I propose a BC super track which consists of a turf, synthetic and dirt course. The BC could run on Friday and Saturday nights consecutively with a mix of sprints and distance races on all 3 surfaces. Divisions of championship races depending on sex would be eliminated. As in Europe and Dubai the horses would compete in all events regardless of sex. A juvenile division could still exist (or not) with the only other age category being 3&up (or 2&up).

    Each distance category would run on each surface bringing a total of 3 races per distance. The distances would be: 6fur: sprint; 1 mile: milers; 1 1/4m: classic; and either 1 1/2m or 1 3/4m; long distance. Six races would run Friday night and six on Saturday night totaling 12 championship races. The races could be interchanged between both night cards.

    Obviously money is of a huge concern but if the Arabs can build their dream track in Meydan, they just might be interested in assisting in the construction of a US based championship track. The Arabs involvement is imperative to such a task. Their commitment to thoroughbred horse racing is unsurpassed and could generate a tremendous interest to BC day in America.

    A global dual championship in horse racing. Meydan in March. BC in October/November. You partcipate in both events with winning results also would include bonuses. Championship racing begins in Dubai and ends in the BC.

    Either Dallas, New York or Los Angeles are the more attractive areas for the BC super track. The synthetic surface should be Tapeta as it apears to be the most favorable at this point.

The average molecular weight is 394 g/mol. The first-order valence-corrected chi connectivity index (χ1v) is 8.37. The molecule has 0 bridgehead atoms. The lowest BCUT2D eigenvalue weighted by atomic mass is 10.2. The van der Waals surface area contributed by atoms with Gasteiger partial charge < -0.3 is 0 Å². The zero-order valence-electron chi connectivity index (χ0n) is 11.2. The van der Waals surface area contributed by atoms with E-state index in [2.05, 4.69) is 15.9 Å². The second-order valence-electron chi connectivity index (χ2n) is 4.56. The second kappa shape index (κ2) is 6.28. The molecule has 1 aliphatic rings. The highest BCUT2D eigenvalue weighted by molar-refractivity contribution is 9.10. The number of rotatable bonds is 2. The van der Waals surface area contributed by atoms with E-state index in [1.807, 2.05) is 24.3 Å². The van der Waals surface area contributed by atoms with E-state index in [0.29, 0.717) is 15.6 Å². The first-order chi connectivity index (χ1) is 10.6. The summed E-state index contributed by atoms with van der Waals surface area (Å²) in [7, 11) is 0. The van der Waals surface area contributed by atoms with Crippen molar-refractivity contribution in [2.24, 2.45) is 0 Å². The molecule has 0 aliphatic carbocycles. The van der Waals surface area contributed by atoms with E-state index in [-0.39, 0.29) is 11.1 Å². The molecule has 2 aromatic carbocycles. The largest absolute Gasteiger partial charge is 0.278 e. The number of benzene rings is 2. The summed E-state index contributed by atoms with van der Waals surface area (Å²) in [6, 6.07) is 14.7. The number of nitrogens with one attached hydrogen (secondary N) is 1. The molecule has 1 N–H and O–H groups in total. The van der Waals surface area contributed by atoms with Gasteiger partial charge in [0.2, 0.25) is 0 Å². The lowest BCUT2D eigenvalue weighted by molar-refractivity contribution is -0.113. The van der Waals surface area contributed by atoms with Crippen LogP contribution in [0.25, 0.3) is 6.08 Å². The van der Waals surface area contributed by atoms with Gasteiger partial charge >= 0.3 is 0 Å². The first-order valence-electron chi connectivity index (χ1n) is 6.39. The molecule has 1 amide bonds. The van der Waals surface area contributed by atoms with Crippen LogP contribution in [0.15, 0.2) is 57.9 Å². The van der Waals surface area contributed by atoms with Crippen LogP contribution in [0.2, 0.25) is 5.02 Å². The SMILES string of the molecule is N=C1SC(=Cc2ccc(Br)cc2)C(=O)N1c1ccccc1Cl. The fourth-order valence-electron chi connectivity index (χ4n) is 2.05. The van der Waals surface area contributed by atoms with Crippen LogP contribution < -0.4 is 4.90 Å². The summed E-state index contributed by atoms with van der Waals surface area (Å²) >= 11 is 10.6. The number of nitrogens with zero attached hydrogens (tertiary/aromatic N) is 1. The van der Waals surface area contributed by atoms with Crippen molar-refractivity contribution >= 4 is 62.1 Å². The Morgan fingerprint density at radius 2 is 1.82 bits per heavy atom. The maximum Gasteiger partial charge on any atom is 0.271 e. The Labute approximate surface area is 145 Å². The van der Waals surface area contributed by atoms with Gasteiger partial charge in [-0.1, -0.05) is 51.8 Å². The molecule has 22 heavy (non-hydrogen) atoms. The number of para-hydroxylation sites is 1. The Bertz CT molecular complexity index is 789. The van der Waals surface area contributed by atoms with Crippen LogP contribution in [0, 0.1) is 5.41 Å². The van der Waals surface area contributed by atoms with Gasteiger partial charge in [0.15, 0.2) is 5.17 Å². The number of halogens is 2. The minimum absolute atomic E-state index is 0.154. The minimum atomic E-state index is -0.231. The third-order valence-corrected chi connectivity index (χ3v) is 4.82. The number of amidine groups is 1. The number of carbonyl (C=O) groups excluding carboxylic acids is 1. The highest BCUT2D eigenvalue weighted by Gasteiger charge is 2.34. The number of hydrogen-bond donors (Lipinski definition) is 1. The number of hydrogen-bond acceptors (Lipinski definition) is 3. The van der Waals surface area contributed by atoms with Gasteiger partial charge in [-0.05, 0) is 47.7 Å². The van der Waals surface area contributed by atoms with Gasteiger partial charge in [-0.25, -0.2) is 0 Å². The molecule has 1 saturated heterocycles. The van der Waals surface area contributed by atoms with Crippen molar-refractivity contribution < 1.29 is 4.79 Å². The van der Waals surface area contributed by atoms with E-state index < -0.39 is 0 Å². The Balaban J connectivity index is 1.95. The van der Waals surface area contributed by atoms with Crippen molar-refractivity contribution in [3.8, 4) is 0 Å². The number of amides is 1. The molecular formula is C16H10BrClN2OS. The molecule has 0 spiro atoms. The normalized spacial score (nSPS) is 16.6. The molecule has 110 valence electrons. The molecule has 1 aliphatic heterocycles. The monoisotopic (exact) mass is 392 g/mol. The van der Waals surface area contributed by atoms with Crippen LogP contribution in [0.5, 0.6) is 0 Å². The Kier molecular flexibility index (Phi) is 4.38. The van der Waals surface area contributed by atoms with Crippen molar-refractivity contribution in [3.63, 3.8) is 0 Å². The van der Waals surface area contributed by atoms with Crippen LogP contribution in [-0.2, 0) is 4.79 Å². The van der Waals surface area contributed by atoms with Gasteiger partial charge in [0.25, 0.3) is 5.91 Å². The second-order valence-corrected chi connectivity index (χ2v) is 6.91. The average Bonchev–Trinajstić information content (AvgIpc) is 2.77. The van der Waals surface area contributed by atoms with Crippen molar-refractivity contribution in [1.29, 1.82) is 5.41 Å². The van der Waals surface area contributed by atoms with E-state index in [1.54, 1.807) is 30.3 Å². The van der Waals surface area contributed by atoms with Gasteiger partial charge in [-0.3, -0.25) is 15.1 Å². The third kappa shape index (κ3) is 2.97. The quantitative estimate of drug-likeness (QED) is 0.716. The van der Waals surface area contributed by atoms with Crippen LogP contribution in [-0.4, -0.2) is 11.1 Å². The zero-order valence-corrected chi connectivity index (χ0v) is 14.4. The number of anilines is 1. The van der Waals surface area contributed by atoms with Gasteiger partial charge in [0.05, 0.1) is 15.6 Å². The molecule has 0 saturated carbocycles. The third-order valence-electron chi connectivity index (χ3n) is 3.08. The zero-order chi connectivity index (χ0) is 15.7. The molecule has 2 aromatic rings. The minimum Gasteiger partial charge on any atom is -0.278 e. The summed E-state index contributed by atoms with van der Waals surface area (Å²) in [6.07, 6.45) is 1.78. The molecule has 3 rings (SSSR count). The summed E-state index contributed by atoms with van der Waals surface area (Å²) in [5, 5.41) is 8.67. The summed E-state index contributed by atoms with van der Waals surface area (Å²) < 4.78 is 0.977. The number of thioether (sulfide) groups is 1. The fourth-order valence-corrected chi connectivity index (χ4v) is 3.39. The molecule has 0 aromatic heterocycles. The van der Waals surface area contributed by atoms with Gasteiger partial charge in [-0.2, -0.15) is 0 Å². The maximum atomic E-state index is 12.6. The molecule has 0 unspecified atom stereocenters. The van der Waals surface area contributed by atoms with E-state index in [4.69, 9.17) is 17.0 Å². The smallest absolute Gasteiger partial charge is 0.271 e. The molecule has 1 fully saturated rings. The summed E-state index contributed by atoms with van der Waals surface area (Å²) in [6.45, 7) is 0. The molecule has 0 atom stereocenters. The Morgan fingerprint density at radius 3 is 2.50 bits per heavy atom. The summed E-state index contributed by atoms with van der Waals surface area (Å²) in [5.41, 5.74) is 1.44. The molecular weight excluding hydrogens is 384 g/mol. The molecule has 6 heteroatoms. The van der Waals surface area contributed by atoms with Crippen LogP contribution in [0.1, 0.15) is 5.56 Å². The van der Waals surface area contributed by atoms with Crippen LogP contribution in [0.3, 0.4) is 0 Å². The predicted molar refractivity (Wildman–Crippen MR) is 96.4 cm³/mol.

The races need to be run more closely together on each race card night. 3 races an hour in 2 to 2 1/2 hours air time on TV. Horse racing is about wagering and the excitement of winning a bet or purse money for those involved. In other words fast paced action in 120 minutes or so is the key for viewer and gambler participation.

    Maybe one day horse racing and TV will get it right. “let it ride!”

  2. Michael Tighe says

    Is this the Gordon Richards formerly with the Jockey Club in the early ’80’s and then Chicago/ Monmouth Park and Philadelphia Park?

  3. Michael Tighe says

    Is this the Gordon Richards formerly with the Jockey Club in the early ’80’s, then Chicago, Monmouth Park and Philadelphia Park?
    Like your idea. Gives it more of a true national/international flavor and setting. A project of this size would get lots of attention from outside the sport.

  4. Frank Hart says

    Is this the Michael Tighe formerly with The Jockey Club, asking about Gordon Richards formally of The Jockey Club?

Speak Your Mind

*